Tag Archives: Pollinators

08 What have the flies ever done for us? | #NHM_Live

Fly expert Duncan Sivell and forensic entomologist Martin Hall were with host Camilla Tham discussing the many ways in which flies (and their maggots!) are important. From helping the police to identify time of death at a crime scene to pollinating many key crops – and even producing a Sardinian cheese – we’re more dependent on flies than you might imagine.

If you are enjoying this series, please leave us a review in iTunes as it really helps others find the feed. We will be back with more studio-based shows in August 2017 but over the next three weeks we’ll be bringing you a series of special events to celebrate the reopening of the Museum’s main space with its new displays, Hintze Hall. Follow us on Facebook and Twitter to find out more details.

A weekend for pollinators | UK Wildlife

The meadow plants, red clover and meadow buttercup, mentioned at the end of our previous blog, are just some of the colourful species in our meadows and on hedgebanks at this time of year. Bird’s-foot trefoil (Lotus corniculatus), meadow cranesbill (Geranium pratense), oxeye daisy (Leucanthemum vulgare) have not only livened up our grassland habitats for us and our visitors, but they also attract and benefit bees, butterflies, beetles and flies.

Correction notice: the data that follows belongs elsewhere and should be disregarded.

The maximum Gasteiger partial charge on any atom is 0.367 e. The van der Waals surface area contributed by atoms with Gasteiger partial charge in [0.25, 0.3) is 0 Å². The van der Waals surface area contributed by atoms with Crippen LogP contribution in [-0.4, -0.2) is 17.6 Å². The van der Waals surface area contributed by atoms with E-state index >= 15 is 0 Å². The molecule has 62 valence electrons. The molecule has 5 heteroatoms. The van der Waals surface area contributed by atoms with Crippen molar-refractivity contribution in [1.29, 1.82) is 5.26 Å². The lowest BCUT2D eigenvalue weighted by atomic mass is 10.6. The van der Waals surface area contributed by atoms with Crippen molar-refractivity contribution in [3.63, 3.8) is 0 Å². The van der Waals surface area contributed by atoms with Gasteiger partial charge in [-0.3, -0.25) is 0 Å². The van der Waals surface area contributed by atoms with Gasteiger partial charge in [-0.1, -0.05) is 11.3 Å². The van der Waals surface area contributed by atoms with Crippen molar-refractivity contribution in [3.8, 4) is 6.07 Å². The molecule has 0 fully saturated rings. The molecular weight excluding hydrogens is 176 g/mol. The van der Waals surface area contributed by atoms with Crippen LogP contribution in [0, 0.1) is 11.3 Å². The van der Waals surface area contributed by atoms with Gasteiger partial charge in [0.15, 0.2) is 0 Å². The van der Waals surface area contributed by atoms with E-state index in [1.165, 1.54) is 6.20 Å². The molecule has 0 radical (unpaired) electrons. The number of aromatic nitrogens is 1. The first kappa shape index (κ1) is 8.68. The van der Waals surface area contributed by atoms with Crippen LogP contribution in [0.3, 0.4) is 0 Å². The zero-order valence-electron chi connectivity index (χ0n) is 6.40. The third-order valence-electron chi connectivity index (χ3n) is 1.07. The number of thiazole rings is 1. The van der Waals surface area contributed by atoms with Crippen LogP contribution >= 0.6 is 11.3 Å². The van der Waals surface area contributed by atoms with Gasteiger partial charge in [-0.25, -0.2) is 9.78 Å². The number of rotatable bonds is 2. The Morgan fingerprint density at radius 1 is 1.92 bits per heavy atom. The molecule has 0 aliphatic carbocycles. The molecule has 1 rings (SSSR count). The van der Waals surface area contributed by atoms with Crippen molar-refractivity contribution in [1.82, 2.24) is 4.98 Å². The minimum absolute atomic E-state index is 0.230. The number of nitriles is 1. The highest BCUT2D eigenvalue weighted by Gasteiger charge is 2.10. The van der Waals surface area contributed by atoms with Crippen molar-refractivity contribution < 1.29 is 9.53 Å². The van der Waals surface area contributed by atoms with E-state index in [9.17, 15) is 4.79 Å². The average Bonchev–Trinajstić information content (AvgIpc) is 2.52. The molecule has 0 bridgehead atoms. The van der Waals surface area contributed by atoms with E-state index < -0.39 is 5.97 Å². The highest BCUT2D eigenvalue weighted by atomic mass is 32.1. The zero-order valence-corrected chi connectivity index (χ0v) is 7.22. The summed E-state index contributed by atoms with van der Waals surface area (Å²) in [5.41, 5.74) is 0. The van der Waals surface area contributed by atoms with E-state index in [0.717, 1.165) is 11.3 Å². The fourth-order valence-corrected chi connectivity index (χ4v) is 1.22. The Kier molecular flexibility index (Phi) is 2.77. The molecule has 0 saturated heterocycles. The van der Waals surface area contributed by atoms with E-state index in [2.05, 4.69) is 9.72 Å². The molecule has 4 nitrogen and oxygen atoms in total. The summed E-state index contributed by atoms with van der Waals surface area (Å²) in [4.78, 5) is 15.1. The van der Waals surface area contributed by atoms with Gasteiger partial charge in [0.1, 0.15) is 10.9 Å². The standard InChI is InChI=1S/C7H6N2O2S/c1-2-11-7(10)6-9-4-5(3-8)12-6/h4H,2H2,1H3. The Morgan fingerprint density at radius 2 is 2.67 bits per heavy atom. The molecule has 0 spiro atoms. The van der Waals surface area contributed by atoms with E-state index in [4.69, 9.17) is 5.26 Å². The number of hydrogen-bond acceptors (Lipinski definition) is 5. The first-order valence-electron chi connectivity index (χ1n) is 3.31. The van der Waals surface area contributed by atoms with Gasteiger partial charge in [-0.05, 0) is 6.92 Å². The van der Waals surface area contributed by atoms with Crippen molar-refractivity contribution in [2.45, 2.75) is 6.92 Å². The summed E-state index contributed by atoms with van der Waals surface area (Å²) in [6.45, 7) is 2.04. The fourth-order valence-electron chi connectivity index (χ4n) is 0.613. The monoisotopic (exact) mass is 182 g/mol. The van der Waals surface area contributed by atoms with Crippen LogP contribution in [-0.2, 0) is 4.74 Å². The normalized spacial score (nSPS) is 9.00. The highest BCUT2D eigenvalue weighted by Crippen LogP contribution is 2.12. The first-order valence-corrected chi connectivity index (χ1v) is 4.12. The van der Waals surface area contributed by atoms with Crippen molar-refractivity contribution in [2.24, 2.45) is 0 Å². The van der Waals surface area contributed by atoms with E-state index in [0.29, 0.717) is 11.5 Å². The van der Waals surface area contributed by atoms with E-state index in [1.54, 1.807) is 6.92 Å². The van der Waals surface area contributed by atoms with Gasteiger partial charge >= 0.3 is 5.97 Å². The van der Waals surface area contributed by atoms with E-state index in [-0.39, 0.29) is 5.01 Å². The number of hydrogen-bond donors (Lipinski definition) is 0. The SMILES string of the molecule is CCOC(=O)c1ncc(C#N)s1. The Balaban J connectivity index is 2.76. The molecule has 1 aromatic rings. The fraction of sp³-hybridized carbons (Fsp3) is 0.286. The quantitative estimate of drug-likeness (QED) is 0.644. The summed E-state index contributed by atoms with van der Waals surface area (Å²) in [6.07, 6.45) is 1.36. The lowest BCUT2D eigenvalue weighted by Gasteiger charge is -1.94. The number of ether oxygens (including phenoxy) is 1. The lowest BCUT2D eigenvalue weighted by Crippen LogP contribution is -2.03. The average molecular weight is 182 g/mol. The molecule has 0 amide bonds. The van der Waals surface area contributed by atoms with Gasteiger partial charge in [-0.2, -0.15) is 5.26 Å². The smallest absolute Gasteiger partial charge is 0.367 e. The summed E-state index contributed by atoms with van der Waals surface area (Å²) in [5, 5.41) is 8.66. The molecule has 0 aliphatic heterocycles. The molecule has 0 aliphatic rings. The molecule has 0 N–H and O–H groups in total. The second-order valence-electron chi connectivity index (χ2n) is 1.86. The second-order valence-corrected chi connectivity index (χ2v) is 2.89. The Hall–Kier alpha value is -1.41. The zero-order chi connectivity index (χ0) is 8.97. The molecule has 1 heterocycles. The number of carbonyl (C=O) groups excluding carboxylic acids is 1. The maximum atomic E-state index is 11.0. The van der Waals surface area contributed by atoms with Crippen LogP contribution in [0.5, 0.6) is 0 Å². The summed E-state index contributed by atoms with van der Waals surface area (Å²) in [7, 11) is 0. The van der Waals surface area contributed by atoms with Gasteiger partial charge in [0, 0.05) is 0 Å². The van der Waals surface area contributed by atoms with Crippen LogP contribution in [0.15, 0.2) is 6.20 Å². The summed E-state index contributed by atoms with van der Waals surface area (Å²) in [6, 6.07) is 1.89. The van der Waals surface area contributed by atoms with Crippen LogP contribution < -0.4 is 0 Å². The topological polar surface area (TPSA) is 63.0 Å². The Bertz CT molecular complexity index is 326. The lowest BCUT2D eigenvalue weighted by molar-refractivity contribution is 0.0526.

Photo showing a meadow of flowers and grasses. Buttercups and daisies dominate and are visible across the whole photo.

Grassland in the garden in late May

Wildlife gardener and ecologist, Larissa Cooper explains:

This weekend, 17 and 18 June, is Open Garden Squares Weekend where you will be able to visit different gardens around London, many of which are not usually open to the public. The Museum’s Wildlife Garden will be taking part with activities and displays on offer for all; and this year we’ll be taking a closer look at the UK’s pollinators. Whilst we’re busily getting ready for this event, here’s a post for you all about some of the lesser-known pollinators, and some tips on how you can make your own garden pollinator friendly.

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Freezing thousands of bees at -80 degrees | Digital Collections Programme

The UK Insect Pollinators Initiative (IPI) provided funding between 2010-2015. This was a joint initiative supported by the Biotechnology & Biological Sciences Research Council (BBSRC), the Department for Environment, Food & Rural Affairs (Defra), NERC, the Wellcome Trust and the Scottish Government, under the Living With Environmental Change (LWEC) partnership to support projects studying a wide variety of UK pollinators and their habitats.

Nine separate projects were funded and as a result of these projects around 50,000 specimens were collected.

A photograph of the Molecular and Frozen Collections Manager with some of the frozen IPI specimens.

Jacqueline Mackenzie-Dodds, Molecular and Frozen Collections Manager with some of the IPI specimens.

Insects visiting flowers, including bees, hoverflies, beetles, butterflies and moths, are very important to plants. While moving between flowers they carry pollen from one flower to another.

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